Now the Hobart branch of the Red Cross was determined that no local soldier should ever go to camp without such a comfort bag. The Gazette helped their cause by publishing a list of exactly what items could and should be included, and asking the public to donate as many such items as possible.
The local Catholic church let the Red Cross use (at no cost) one of the rooms in its school as a work room. There, under the supervision of Hospital Supply Committee Chairwoman Jennie McClaran, volunteers would assemble the donated items into comfort bags for the rest of the 30-odd local men who had already gone to war or were about to, and lay up a supply for future soldiers.
The drafting of the National Guard into the regular army had left the states without a home guard, and it was up to civilians to supply the deficiency. Locally, Captain H.S. Norton, who had headed up the National Guard company stationed at Gary, was now appointed by the State Council of Defense to organize the Lake County contingent of a state militia. On August 14 he met with a half-dozen Hobart citizens to explain the state's plans. Civilian men aged 18 to 45 were eligible (including men of draft age who were exempt from federal service), provided they passed the state's mental and physical examinations. Local units that qualified would be mustered into the regular state militia. The minimum acceptable size of the unit was 50 men and three officers. Each unit would be required to drill at least once each week, with at least 60 percent of their members in attendance. They would be subject to call by the state's governor at any time. The men would serve without pay except when on active duty. The "best" units would be "equipped" — armed, I suppose that means — as rapidly as the state could manage it, and their members distributed around the state as needed.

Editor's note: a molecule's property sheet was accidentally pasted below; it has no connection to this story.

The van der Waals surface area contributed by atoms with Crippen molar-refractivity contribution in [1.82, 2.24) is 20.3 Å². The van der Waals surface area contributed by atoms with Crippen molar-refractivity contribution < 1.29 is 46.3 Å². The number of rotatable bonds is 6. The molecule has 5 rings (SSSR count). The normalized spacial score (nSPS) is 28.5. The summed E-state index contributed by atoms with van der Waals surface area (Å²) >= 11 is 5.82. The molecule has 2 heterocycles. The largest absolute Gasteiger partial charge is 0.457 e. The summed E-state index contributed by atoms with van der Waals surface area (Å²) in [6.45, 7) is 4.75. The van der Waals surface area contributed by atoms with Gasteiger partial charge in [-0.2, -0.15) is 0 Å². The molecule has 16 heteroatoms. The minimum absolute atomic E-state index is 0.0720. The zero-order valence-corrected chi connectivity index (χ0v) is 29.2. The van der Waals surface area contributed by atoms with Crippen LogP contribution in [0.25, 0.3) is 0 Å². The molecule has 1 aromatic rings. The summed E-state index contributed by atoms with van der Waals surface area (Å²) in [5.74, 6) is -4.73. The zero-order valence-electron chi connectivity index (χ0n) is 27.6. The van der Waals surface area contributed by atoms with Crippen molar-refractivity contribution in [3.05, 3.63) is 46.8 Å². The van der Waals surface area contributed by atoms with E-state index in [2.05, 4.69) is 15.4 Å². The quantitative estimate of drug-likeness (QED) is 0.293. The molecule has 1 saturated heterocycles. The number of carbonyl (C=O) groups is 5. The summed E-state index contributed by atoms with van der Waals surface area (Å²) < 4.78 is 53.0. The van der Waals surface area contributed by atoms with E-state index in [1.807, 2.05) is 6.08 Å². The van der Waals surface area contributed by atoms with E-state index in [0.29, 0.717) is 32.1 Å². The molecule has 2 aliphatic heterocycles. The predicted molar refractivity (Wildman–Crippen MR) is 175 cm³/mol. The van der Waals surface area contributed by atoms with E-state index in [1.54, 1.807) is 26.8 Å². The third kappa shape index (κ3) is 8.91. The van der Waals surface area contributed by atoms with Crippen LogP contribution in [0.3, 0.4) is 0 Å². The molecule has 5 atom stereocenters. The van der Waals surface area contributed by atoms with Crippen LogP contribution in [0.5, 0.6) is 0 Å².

The unnamed men who met with Captain Norton that day pledged their best efforts to organize a company of 100 Hobartites. Toward that end, they held a meeting on Friday, August 17, at Hobart's town hall. Presided over by town board president James Carpenter, the meeting was well attended, and again Captain Norton addressed the assemblage. He appointed a tentative captain of the Hobart company — Charles H. Allen, a graduate of a Chicago military school with four years' experience as the captain of a company there. The first drill was set for the evening of Tuesday, August 21.
By that date some 62 men had signed up to join, and about half that number assembled in the basement of the M.E. Church on Fourth Street for their first drill. Captain Norton observed the drill and reported that the men performed remarkably well. Still, their number fell short of the minimum requirement for state recognition as a militia unit. "To organize a company is much besides giving in names," the Gazette chided. "It is necessary to attend the drills and practice."
♦ "Asked to Supply Comfort Bags." Hobart Gazette 28 Sept. 1917.
♦ "Hobart Will Organize Militia Co." Hobart Gazette 17 Aug. 1917.
♦ "Organize Militia Unit." Hobart Gazette 24 Aug. 1917.
♦ "Secure Red Cross Work Room." Hobart Gazette 17 Aug. 1917.